Since the early 1990s, Matthew Ritchie (to whom HUMA3 dedicated a complete article in the 2013 magazine on paper) has developed an installation and painting practice drawing from the vocabularies of science, sociology, anthropology, mythology and the history of art.
In his paintings, installations, wall drawings, light boxes, sculptures, projections, artists books and performances, Ritchie describes the generation of systems, ideas, and their subsequent interpretations in a kind of cerebral web, concretizing ephemeral theories of information and time in a unique and recognizable gestural form that emphasizes the human trace.
In 1997, Ritchie began a series of paintings and installations titled The Main Sequence, which aimed to represent visually a theory of everything through a fragmented narrative. Each painting in the series developed as part of an interactive game that attempted to summarize an entire field of knowledge, such as physics and biology, into a multi-layered and immersive story. The central question of The Main Sequence, whether any one person can see and represent the entire universe, evolved into projects and collaborations in film, theater, music, and architecture, working closely with physicists, musicians, architects, engineers, and theorists to explore the possibility of shared systems and aggregations in contexts as diverse as opera, contemporary music, architecture, horticulture, urban design, theology, and science, as well as frequently bridging the analog and digital worlds with interactive projects at ada-web, Eyebeam, SFMoMA and Rhizome.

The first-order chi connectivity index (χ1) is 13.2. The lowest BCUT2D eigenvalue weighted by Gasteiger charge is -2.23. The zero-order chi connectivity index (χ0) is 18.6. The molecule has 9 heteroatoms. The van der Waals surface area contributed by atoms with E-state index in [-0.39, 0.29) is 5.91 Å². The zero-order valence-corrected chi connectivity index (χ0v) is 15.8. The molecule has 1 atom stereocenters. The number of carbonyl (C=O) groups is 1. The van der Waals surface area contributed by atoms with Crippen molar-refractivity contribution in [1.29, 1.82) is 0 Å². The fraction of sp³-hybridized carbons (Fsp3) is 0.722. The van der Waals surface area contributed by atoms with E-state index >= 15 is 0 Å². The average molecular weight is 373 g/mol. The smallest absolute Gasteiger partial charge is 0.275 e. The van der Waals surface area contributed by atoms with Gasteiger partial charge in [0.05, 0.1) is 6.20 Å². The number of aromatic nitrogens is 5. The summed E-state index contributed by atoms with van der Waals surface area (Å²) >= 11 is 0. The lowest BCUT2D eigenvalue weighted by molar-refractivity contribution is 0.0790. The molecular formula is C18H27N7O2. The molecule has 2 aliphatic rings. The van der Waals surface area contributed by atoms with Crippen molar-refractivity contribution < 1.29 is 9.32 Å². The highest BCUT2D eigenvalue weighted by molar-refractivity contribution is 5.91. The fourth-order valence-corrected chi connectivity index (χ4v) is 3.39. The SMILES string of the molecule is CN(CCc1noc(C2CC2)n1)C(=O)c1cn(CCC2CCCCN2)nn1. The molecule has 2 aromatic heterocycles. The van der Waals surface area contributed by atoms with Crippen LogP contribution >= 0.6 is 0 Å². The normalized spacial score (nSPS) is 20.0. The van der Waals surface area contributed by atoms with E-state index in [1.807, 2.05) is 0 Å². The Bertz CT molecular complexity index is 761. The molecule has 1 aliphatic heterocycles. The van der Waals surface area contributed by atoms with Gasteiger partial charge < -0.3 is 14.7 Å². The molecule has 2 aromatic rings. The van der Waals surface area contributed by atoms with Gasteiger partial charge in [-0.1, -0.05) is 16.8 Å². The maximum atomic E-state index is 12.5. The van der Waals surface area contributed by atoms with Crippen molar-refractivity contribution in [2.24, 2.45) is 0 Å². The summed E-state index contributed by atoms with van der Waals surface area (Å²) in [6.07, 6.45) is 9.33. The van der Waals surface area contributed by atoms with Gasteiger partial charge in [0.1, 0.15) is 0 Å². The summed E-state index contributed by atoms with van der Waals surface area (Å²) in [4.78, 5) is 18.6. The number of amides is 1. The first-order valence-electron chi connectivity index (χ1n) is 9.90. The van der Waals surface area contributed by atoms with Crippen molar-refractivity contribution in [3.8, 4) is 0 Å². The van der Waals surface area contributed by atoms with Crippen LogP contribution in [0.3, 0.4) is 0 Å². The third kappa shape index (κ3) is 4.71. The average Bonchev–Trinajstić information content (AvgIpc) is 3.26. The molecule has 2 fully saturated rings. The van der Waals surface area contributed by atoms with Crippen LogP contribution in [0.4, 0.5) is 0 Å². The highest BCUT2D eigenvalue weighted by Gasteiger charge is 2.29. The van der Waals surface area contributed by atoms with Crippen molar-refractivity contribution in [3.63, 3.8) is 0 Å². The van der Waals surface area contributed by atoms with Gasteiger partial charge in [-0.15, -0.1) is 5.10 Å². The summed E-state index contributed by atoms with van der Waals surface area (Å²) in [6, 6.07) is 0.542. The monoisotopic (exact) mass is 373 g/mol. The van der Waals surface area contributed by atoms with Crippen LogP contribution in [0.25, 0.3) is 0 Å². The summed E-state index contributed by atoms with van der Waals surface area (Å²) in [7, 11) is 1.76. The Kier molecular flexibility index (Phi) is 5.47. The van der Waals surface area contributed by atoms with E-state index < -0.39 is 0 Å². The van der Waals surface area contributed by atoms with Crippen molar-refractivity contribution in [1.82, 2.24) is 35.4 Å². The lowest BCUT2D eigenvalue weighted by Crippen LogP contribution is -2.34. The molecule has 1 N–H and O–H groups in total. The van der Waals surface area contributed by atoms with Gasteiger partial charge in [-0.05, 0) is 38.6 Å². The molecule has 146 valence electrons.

Ritchie is also committed to ambitious public art projects that can project complex ideas into shared spaces. In Games of Chance and Skill (2002) a permanent installation commissioned by the Massachusetts Institute of Technology, Ritchie’s works sprawl across three different surfaces habitually employed by the artist: opaque wall, translucent light panel, and transparent windows. A similar combination of media can be found in his most recent permanent work Everything That Rises Must Converge (2017) at Cornell Tech, which rises in a column of information over four floors. His multi-part installation The Hierarchy Problem (2003) incorporates a black latticework structure, a drawing in space, suspended above a colorful floor piece and flanked by light boxes, paintings and a large wall drawing. The Morning Line (2008) extends this concept of drawing in space to a vast series of tetrahedral architectural elements, which contain a collaborative interactive music and film database, while This Garden At This Hour (2014) integrates environmentally-scaled sculptures and over 10,000 plants to create a taxonomical and molecular garden.
Over the last several years, Ritchie also embarked on a project to chart a comprehensive visual history of the notational mark, or diagram. Divided into three parts, The Temptation of the Diagram, Surrender to the Diagram and The Demon in the Diagram, the ongoing project has thus far manifested in a series of paintings, performances, installations, and a publication that examines the influence on notational language on the systems and production of knowledge.
Ritchie’s newest body of work, Time Diagrams, an ambitious one-hundred part sequence of paintings, floor, wall and performance works, seeks to examine the structure and informational language of history, in the same way The Main Sequence examined the informational language and structure of space.